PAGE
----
Medics suggest taking an over-the-counter antacid, which neutralises stomach acidity and is used to relieve heartburn, indigestion or an upset stomach.
1. Take time out: Try to put yourself first at least once a day, to give your brain the rest it needs to stay engaged and alert.
2. Exercise: Everyone knows that exercise releases feel-good endorphins, which give you a chemical boost. But getting active can also help lower your stress levels by boosting the chemicals dopamine and serotonin.
3. Avoid caffeine: Millions of us reach for a cup of coffee as an afternoon pick-me-up everyday, but if you're already feeling stressed, too mucn caffeine doesn't help. It stimulates the nervous system, which can make you feel more anxious and panicky.
4. Make connections: If you're getting stressed at work, taking a few minutes to chat to your peers can help. Occupational health expert Professor Cary Cooper says: "If you don't connect with people, you won't have support to turn to when you need help."
5. Practice gratitude: Try and recognise your accomplishments, and think of something to be grateful for every night.
If you prefer a home remedy, toast is said to be one of the best stomach ache remedies - especially if you've burnt it because the char absorbs the toxins that are making you ill.
The probiotic qualities of yoghurt also make it a good cure as it eases digestive discomfort and boosts your immune system.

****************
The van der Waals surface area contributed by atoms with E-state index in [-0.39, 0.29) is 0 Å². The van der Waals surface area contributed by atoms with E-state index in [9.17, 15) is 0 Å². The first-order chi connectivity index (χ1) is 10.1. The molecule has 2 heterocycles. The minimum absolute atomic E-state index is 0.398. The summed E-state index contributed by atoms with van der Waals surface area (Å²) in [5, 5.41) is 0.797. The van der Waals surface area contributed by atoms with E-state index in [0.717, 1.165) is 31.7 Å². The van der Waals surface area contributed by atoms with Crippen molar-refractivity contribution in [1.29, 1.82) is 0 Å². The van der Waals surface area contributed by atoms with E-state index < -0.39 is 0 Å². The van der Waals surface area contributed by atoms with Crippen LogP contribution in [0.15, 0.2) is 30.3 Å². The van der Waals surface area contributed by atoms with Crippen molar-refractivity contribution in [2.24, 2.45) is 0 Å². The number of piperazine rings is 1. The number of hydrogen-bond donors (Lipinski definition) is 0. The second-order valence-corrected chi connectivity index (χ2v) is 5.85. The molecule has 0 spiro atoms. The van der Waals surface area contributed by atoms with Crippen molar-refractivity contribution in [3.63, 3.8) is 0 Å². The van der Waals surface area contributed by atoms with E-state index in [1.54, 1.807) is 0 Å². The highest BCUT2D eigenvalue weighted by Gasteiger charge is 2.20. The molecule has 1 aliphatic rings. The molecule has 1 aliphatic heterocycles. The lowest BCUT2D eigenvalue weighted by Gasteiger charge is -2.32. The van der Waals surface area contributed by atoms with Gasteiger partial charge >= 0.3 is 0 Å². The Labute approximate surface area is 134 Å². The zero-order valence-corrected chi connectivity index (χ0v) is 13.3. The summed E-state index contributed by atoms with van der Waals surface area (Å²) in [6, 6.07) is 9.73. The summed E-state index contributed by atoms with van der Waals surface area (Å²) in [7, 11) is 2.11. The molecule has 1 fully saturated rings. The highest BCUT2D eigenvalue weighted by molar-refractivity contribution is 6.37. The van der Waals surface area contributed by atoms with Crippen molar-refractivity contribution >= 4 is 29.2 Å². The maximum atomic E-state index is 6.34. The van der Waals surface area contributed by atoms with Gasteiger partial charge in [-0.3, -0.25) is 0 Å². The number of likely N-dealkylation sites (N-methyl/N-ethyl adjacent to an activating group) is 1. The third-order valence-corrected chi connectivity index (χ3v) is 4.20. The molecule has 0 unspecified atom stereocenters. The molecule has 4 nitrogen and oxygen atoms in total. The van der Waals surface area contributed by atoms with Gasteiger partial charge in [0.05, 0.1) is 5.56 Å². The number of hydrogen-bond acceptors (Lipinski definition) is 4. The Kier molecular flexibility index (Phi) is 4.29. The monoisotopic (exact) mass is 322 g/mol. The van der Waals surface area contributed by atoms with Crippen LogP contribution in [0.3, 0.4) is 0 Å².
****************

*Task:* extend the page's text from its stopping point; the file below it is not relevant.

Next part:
Stress suppresses the immune system, which makes it easier for you to get sick and harder to fight off bugs.
Dr Levine said: "When people are stressed, they get sick. It could be a cold or cold sores, which pop up because the immune system can't suppress the virus."
Researchers at Carnegie Mellon University in Pittsburgh infected volunteers with a cold virus and those who reported in a survey that they were coping with many stresses were twice as likely to get sick as those with fewer problems.
If your face is suddenly a mess of pimples, stress might be causing your breakouts.
When you're stressed, not only is it likely you'll be touching your face more often but your body pumps out more hormones, like cortisol, which causes skin glands to produce more oil.
This excess oil can get trapped inside hair follicles, along with dirt and dead skin cells, producing acne.
Topical creams containing benzoyl peroxide or Salicylic acid can clear up acne if applied regularly.
For a more natural approach, wash your face with green tea or dab on some pure aloe as their antibacterial properties can promote healing.
Losing a few strands of hair is normal but stress can disrupt that cycle.
Significant stress pushes a large number of hair follicles into what's called a resting phase, and then a few months later those hairs fall out.
Stress can also cause the body's immune system to attack your hair follicles, resulting in hair loss.
With this it's a matter of patience, as once your stress level returns to normal your hair should stop falling out.
Stress is something that most people will experience at one point or another.
Fortunately, there are many ways to help relieve stress, such as practising mindfulness, exercising and doing yoga.
NHS video explains the symptoms of stress and how to deal with it